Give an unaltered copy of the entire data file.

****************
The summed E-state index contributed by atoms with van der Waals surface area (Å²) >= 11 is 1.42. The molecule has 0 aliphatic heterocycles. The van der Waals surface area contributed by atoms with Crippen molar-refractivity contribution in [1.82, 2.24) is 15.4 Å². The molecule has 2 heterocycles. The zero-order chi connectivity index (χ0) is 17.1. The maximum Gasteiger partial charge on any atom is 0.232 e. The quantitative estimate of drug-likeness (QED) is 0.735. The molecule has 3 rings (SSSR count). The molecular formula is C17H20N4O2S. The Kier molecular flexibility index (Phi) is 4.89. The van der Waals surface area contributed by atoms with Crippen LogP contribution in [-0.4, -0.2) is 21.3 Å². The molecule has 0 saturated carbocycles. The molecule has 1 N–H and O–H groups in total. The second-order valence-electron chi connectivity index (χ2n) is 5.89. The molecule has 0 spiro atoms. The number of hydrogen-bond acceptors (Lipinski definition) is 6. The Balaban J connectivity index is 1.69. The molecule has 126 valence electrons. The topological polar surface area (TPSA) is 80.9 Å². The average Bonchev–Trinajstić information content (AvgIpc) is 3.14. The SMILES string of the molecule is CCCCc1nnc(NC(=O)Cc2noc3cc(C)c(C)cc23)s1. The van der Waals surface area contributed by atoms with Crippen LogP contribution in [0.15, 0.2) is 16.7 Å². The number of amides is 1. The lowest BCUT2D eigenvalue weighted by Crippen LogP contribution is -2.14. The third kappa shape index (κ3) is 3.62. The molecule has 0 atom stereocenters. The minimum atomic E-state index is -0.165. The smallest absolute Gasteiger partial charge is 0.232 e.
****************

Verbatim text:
The summed E-state index contributed by atoms with van der Waals surface area (Å²) >= 11 is 1.42. The molecule has 0 aliphatic heterocycles. The van der Waals surface area contributed by atoms with Crippen molar-refractivity contribution in [1.82, 2.24) is 15.4 Å². The molecule has 2 heterocycles. The zero-order chi connectivity index (χ0) is 17.1. The maximum Gasteiger partial charge on any atom is 0.232 e. The quantitative estimate of drug-likeness (QED) is 0.735. The molecule has 3 rings (SSSR count). The molecular formula is C17H20N4O2S. The Kier molecular flexibility index (Phi) is 4.89. The van der Waals surface area contributed by atoms with Crippen LogP contribution in [-0.4, -0.2) is 21.3 Å². The molecule has 0 saturated carbocycles. The molecule has 1 N–H and O–H groups in total. The second-order valence-electron chi connectivity index (χ2n) is 5.89. The molecule has 0 spiro atoms. The number of hydrogen-bond acceptors (Lipinski definition) is 6. The Balaban J connectivity index is 1.69. The molecule has 126 valence electrons. The topological polar surface area (TPSA) is 80.9 Å². The average Bonchev–Trinajstić information content (AvgIpc) is 3.14. The SMILES string of the molecule is CCCCc1nnc(NC(=O)Cc2noc3cc(C)c(C)cc23)s1. The van der Waals surface area contributed by atoms with Crippen LogP contribution in [0.15, 0.2) is 16.7 Å². The number of amides is 1. The lowest BCUT2D eigenvalue weighted by Crippen LogP contribution is -2.14. The third kappa shape index (κ3) is 3.62. The molecule has 0 atom stereocenters. The minimum atomic E-state index is -0.165. The smallest absolute Gasteiger partial charge is 0.232 e.